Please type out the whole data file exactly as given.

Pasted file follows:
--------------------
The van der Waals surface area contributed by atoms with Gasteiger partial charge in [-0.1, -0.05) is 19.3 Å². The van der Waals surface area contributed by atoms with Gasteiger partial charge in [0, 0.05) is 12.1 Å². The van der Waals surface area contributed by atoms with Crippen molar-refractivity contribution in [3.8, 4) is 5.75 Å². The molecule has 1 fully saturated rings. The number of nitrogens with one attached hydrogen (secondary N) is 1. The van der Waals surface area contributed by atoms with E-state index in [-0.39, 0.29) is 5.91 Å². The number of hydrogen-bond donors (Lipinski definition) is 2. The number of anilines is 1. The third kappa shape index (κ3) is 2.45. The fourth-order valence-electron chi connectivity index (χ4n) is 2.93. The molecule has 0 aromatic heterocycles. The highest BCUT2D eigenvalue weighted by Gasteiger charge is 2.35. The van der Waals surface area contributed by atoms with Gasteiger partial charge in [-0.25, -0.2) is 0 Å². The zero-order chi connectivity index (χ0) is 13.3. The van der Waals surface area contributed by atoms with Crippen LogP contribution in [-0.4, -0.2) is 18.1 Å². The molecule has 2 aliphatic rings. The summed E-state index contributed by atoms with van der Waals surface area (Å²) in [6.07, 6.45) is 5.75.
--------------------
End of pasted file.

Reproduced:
The van der Waals surface area contributed by atoms with Gasteiger partial charge in [-0.1, -0.05) is 19.3 Å². The van der Waals surface area contributed by atoms with Gasteiger partial charge in [0, 0.05) is 12.1 Å². The van der Waals surface area contributed by atoms with Crippen molar-refractivity contribution in [3.8, 4) is 5.75 Å². The molecule has 1 fully saturated rings. The number of nitrogens with one attached hydrogen (secondary N) is 1. The van der Waals surface area contributed by atoms with E-state index in [-0.39, 0.29) is 5.91 Å². The number of hydrogen-bond donors (Lipinski definition) is 2. The number of anilines is 1. The third kappa shape index (κ3) is 2.45. The fourth-order valence-electron chi connectivity index (χ4n) is 2.93. The molecule has 0 aromatic heterocycles. The highest BCUT2D eigenvalue weighted by Gasteiger charge is 2.35. The van der Waals surface area contributed by atoms with Gasteiger partial charge in [-0.25, -0.2) is 0 Å². The zero-order chi connectivity index (χ0) is 13.3. The van der Waals surface area contributed by atoms with Crippen LogP contribution in [-0.4, -0.2) is 18.1 Å². The molecule has 2 aliphatic rings. The summed E-state index contributed by atoms with van der Waals surface area (Å²) in [6.07, 6.45) is 5.75.